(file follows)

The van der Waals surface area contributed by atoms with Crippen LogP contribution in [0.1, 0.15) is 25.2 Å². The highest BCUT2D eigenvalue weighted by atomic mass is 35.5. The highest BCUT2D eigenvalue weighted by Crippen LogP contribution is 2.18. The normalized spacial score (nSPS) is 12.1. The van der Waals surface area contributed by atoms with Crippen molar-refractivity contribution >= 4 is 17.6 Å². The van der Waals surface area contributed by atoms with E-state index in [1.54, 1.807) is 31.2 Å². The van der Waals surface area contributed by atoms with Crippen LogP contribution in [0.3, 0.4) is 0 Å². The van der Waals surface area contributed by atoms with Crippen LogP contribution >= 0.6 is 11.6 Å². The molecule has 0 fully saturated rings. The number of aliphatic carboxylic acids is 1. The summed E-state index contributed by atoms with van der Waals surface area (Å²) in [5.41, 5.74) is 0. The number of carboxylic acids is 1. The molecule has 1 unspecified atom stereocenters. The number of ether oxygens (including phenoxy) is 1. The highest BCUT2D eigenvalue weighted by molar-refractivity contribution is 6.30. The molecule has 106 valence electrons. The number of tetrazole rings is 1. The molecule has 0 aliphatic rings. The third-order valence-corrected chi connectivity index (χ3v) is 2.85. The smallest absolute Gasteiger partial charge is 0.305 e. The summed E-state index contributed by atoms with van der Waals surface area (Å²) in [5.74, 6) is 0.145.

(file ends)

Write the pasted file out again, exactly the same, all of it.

The van der Waals surface area contributed by atoms with Crippen LogP contribution in [0.1, 0.15) is 25.2 Å². The highest BCUT2D eigenvalue weighted by atomic mass is 35.5. The highest BCUT2D eigenvalue weighted by Crippen LogP contribution is 2.18. The normalized spacial score (nSPS) is 12.1. The van der Waals surface area contributed by atoms with Crippen molar-refractivity contribution >= 4 is 17.6 Å². The van der Waals surface area contributed by atoms with E-state index in [1.54, 1.807) is 31.2 Å². The van der Waals surface area contributed by atoms with Crippen LogP contribution in [0.3, 0.4) is 0 Å². The van der Waals surface area contributed by atoms with Crippen LogP contribution >= 0.6 is 11.6 Å². The molecule has 0 fully saturated rings. The number of aliphatic carboxylic acids is 1. The summed E-state index contributed by atoms with van der Waals surface area (Å²) in [5.41, 5.74) is 0. The number of carboxylic acids is 1. The molecule has 1 unspecified atom stereocenters. The number of ether oxygens (including phenoxy) is 1. The highest BCUT2D eigenvalue weighted by molar-refractivity contribution is 6.30. The molecule has 106 valence electrons. The number of tetrazole rings is 1. The molecule has 0 aliphatic rings. The third-order valence-corrected chi connectivity index (χ3v) is 2.85. The smallest absolute Gasteiger partial charge is 0.305 e. The summed E-state index contributed by atoms with van der Waals surface area (Å²) in [5.74, 6) is 0.145.